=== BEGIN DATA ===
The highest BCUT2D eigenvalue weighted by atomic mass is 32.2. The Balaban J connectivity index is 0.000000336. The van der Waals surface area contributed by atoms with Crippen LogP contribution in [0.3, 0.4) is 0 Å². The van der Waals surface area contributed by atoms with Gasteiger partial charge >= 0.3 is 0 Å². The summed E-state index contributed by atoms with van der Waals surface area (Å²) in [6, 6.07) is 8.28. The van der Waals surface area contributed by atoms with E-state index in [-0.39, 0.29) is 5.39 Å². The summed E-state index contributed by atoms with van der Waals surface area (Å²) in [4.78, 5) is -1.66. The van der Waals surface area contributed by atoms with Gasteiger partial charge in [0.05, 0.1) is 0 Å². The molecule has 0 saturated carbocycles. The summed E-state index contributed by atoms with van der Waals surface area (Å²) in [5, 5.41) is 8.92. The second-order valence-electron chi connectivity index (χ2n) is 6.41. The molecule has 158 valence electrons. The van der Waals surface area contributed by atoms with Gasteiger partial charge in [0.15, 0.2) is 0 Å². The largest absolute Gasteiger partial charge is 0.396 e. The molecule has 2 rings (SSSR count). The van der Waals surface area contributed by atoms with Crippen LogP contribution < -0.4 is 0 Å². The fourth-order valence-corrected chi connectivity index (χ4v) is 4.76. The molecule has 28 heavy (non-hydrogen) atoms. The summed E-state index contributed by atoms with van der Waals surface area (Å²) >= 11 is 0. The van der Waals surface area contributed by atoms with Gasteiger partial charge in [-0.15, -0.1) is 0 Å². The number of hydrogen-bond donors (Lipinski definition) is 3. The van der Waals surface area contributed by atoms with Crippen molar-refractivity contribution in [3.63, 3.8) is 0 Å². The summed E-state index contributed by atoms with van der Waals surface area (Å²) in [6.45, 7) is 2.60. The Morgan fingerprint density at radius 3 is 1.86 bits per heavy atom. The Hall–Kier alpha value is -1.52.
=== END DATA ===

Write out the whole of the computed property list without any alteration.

The highest BCUT2D eigenvalue weighted by atomic mass is 32.2. The Balaban J connectivity index is 0.000000336. The van der Waals surface area contributed by atoms with Crippen LogP contribution in [0.3, 0.4) is 0 Å². The van der Waals surface area contributed by atoms with Gasteiger partial charge >= 0.3 is 0 Å². The summed E-state index contributed by atoms with van der Waals surface area (Å²) in [6, 6.07) is 8.28. The van der Waals surface area contributed by atoms with E-state index in [-0.39, 0.29) is 5.39 Å². The summed E-state index contributed by atoms with van der Waals surface area (Å²) in [4.78, 5) is -1.66. The van der Waals surface area contributed by atoms with Gasteiger partial charge in [0.05, 0.1) is 0 Å². The molecule has 0 saturated carbocycles. The summed E-state index contributed by atoms with van der Waals surface area (Å²) in [5, 5.41) is 8.92. The second-order valence-electron chi connectivity index (χ2n) is 6.41. The molecule has 158 valence electrons. The van der Waals surface area contributed by atoms with Gasteiger partial charge in [0.15, 0.2) is 0 Å². The largest absolute Gasteiger partial charge is 0.396 e. The molecule has 2 rings (SSSR count). The van der Waals surface area contributed by atoms with Crippen LogP contribution < -0.4 is 0 Å². The fourth-order valence-corrected chi connectivity index (χ4v) is 4.76. The molecule has 28 heavy (non-hydrogen) atoms. The summed E-state index contributed by atoms with van der Waals surface area (Å²) >= 11 is 0. The van der Waals surface area contributed by atoms with Gasteiger partial charge in [-0.15, -0.1) is 0 Å². The number of hydrogen-bond donors (Lipinski definition) is 3. The van der Waals surface area contributed by atoms with Crippen molar-refractivity contribution in [3.63, 3.8) is 0 Å². The summed E-state index contributed by atoms with van der Waals surface area (Å²) in [6.45, 7) is 2.60. The Morgan fingerprint density at radius 3 is 1.86 bits per heavy atom. The Hall–Kier alpha value is -1.52.